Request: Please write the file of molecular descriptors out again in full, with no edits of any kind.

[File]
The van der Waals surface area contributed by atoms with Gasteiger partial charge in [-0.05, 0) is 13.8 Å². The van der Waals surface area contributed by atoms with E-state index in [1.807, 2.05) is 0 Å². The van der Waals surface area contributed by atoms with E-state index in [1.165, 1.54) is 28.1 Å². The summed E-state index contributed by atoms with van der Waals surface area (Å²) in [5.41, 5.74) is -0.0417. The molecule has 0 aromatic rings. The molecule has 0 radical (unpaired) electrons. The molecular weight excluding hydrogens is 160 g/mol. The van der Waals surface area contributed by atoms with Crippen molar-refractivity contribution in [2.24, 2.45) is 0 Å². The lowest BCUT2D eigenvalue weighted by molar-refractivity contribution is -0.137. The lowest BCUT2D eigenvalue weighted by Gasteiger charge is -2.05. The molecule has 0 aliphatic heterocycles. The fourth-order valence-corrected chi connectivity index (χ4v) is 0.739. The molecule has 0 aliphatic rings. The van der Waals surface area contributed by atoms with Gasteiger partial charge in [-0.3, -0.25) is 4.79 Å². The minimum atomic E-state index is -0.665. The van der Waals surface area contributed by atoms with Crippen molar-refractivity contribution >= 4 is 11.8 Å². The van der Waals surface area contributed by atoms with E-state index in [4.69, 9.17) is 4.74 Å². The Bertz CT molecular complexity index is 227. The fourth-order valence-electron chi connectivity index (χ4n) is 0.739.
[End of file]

The van der Waals surface area contributed by atoms with Gasteiger partial charge in [-0.05, 0) is 13.8 Å². The van der Waals surface area contributed by atoms with E-state index in [1.807, 2.05) is 0 Å². The van der Waals surface area contributed by atoms with E-state index in [1.165, 1.54) is 28.1 Å². The summed E-state index contributed by atoms with van der Waals surface area (Å²) in [5.41, 5.74) is -0.0417. The molecule has 0 aromatic rings. The molecule has 0 radical (unpaired) electrons. The molecular weight excluding hydrogens is 160 g/mol. The van der Waals surface area contributed by atoms with Crippen molar-refractivity contribution in [2.24, 2.45) is 0 Å². The lowest BCUT2D eigenvalue weighted by molar-refractivity contribution is -0.137. The lowest BCUT2D eigenvalue weighted by Gasteiger charge is -2.05. The molecule has 0 aliphatic heterocycles. The fourth-order valence-corrected chi connectivity index (χ4v) is 0.739. The molecule has 0 aliphatic rings. The van der Waals surface area contributed by atoms with Gasteiger partial charge in [-0.3, -0.25) is 4.79 Å². The minimum atomic E-state index is -0.665. The van der Waals surface area contributed by atoms with Crippen molar-refractivity contribution >= 4 is 11.8 Å². The van der Waals surface area contributed by atoms with E-state index in [4.69, 9.17) is 4.74 Å². The Bertz CT molecular complexity index is 227. The fourth-order valence-electron chi connectivity index (χ4n) is 0.739.